"...a taut, polished novel that will hold your attention from start to finish. It is at times funny, thought-provoking, sensual and suspenseful."

To read Joe Wiebe's lovely profile and review for the Vancouver Sun, please click here: The philosopher and the warrior

Friday, August 14, 2009


The Golden Mean is a crisply written, painstakingly researched book, and Lyon ably inhabits ‘the greatest mind of all time’...”

Read Cynthia MacDonald's full review of The Golden Mean for the Globe and Mail here.

“ audacious attempt to create a flesh and blood Aristotle, with intimate glances into his psyche...”

Read Philip Marchand's full review for the National Post here.

“Lyon must be applauded for a daring and challenging approach to fiction.”

Read Candace Fertile's full review for the Edmonton Journal here.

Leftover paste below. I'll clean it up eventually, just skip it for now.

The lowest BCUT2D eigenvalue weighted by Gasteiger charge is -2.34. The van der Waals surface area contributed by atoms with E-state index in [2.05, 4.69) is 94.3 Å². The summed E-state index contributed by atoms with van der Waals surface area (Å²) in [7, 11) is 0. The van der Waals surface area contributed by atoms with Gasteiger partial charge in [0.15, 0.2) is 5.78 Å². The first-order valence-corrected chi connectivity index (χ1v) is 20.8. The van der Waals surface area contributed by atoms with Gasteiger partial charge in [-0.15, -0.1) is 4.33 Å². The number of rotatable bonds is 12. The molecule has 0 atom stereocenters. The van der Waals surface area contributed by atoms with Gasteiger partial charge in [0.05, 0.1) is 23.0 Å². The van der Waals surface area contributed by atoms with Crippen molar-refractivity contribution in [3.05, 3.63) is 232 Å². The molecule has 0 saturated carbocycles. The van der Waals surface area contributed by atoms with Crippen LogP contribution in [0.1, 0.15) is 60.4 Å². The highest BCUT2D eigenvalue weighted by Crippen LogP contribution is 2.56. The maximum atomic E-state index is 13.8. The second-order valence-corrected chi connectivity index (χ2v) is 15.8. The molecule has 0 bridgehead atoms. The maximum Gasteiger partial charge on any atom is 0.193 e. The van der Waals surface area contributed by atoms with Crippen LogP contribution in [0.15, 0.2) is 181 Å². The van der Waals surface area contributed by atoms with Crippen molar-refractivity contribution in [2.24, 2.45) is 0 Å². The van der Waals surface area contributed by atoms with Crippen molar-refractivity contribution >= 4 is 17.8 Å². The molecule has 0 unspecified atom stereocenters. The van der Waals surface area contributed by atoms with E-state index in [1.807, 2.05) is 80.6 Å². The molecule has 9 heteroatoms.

Thursday, August 13, 2009

Oh, Those Romans (Film and TV)

One of the biggest challenges of setting a novel in the ancient world was writing dialogue that didn't sound silly or stilted. ("Silence, by Zeus!", thundered the king.) I wanted the characters to sound like real people, not extras from Troilus and Cressida, let alone cartoons. Curious about how others had tackled this problem, I turned to movies.

One problem that came up again and again was diction: for some reason, all my characters kept trying to talk like they were British. I realized this went back to Robert Graves . I first watched the great 1976 BBC adaptation of his novels I, Claudius and Claudius the God when I was a child. Despite the English accents, the dialogue is fresh and spiky without sounding anachronistic (see clip below).

I had hopes that the recent HBO series Rome would have an even more contemporary feel. Indeed, despite (again!) the English accents, the characters felt immediate and recognizable, people you could talk to rather than just listen to.

Finally, for a bit of cinematic ancient Greece, find Pier Paolo Pasolini's astonishing 1967 movie Oedipus Rex. Pasolini has claimed that the film was autobiographical. An intense, beautiful, strange journey through a landscape that's both dream-like and utterly credible.